Everyone knows about the giant sequoia, California's best-known endemic speciesone that occurs nowhere outside the state. Not so many know about the blue oak (Quercus douglasii), but you see it whenever you leave the Central Valley in any direction. Blue oaks populate the dry hills all around the valley's edge, starting as scattered specimens in the savanna and thickening with altitude into a proper forest. Higher up, they tend to give way to conifer forests. Their name comes from the bluish green of their leaves.
Blue oaks don't make good timber and they don't interfere with cattle, so the blue oak habitats have been surprisingly little touched by Western civilization. And the trees can live much longer than we've given them credit for.
"In fact," says David Stahle, a tree-ring specialist at the University of Arkansas in a new paper on the blue oaks, "the remnant old-growth blue oak ecosystem may be one of the most extensive presettlement woodland cover types left in California." Stahle's paper in the journal Earth Interactions describes a large set of tree-ring records from blue oak populations that document California climate back to the mid-1300s.
Blue oak is a tough, drought-resistant tree that can shed its leaves when necessary. It also grows very slowly and doesn't reach much more than 50 feet in height. A waist-high seedling can be 40 years old; a modest, scraggly specimen may have taken centuries to mature. Stahle's team found a tree growing near Coalinga with 459 annual ringsand heart rot that had erased its earliest years. (Living trees are studied by extracting pencil-sized cores from their trunks.) They found another one, dead since 1884, with 553 rings. While that's far short of the millennium-scale lifespans of the redwood, sequoia and bristlecone pine, it puts blue oaks among the longest-lived hardwood trees (angiosperms).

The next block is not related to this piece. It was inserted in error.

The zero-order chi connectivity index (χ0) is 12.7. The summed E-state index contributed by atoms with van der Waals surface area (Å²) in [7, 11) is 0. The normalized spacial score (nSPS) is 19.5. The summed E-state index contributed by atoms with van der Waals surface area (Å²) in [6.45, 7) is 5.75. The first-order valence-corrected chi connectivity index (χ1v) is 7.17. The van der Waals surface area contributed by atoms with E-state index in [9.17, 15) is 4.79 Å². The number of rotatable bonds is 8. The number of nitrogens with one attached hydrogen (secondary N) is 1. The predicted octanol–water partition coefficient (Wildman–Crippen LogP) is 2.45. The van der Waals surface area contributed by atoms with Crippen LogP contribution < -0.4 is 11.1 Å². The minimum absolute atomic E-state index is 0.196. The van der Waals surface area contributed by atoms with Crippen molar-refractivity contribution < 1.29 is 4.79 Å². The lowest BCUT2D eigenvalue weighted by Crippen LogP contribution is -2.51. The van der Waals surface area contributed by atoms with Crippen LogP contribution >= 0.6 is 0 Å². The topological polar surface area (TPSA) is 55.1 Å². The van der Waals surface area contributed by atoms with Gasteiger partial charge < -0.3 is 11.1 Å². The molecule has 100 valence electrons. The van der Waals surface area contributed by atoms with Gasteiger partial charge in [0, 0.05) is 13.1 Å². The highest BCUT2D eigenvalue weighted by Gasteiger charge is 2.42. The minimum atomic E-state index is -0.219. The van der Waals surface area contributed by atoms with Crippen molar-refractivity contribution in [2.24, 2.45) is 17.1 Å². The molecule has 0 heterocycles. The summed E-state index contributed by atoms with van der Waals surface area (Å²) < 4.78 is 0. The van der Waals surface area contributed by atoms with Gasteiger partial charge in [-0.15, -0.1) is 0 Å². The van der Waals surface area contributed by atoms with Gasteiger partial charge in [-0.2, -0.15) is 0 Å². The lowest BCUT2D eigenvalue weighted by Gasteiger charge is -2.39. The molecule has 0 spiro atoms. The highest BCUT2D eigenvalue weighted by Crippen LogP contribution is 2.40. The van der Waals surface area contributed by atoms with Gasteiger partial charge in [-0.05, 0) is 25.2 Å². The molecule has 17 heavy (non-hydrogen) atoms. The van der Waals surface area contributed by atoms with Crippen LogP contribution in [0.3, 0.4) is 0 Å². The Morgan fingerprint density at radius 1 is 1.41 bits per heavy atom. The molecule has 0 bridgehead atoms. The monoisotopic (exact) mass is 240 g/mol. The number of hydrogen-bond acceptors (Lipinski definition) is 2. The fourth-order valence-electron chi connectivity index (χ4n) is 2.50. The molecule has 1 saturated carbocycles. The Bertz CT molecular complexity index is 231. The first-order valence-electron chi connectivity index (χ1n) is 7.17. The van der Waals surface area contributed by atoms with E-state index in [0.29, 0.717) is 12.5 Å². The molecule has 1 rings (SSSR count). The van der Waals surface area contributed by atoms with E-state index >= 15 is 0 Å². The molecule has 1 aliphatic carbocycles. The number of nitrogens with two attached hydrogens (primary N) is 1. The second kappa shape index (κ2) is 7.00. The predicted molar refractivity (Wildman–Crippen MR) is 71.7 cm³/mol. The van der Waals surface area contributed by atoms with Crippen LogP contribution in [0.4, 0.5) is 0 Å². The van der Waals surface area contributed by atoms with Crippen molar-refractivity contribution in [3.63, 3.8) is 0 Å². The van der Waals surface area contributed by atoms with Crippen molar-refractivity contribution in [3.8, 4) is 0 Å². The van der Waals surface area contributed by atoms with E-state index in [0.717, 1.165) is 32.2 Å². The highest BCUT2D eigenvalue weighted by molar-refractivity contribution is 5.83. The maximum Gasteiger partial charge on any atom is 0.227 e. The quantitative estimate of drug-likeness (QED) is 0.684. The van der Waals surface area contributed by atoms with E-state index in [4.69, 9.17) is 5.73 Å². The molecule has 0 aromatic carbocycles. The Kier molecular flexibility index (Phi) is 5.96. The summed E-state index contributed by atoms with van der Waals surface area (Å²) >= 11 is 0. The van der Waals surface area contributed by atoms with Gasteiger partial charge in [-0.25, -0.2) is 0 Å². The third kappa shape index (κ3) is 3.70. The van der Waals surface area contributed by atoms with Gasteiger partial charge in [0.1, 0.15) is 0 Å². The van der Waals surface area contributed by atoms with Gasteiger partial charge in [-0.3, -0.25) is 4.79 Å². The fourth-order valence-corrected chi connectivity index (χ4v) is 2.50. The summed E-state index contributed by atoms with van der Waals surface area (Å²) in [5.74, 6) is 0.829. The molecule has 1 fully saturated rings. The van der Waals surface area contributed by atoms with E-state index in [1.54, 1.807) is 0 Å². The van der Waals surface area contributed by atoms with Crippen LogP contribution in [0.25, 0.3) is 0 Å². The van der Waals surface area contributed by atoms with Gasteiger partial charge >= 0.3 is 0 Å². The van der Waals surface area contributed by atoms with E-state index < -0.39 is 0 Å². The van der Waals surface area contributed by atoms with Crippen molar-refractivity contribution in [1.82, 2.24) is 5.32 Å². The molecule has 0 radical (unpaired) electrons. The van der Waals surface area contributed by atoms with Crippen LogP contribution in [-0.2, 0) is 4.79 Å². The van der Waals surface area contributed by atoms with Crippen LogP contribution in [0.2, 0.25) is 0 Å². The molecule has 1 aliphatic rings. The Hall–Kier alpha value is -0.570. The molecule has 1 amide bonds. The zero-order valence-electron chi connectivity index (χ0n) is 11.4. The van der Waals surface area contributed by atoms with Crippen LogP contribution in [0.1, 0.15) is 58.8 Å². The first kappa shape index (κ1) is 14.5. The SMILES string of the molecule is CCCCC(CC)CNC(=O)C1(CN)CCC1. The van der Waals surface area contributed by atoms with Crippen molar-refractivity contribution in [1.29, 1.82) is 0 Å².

Blue oaks are sensitive to rainfall, putting on thick rings of wood in good years and thin ones, fractions of a millimeter thick, during droughts. Stahle's team sampled over a thousand trees in 36 different blue oak populations (including one on Mount Diablo) to outline almost 700 years of rainfall in the Central Valley and Coast Range. The southernmost groves correlate well with Southern California rainfall. Analyzing separate rainfall records for northern and southern regions, the team documented periods when the large-scale weather patterns were shifted northward or southward. These in turn affect where atmospheric rivers, which dominate the winter rain totals, may strike coastal California. The north-south weather movements also affect water storage in Northern California, which supplies three-fourths of the water in the state's aqueducts.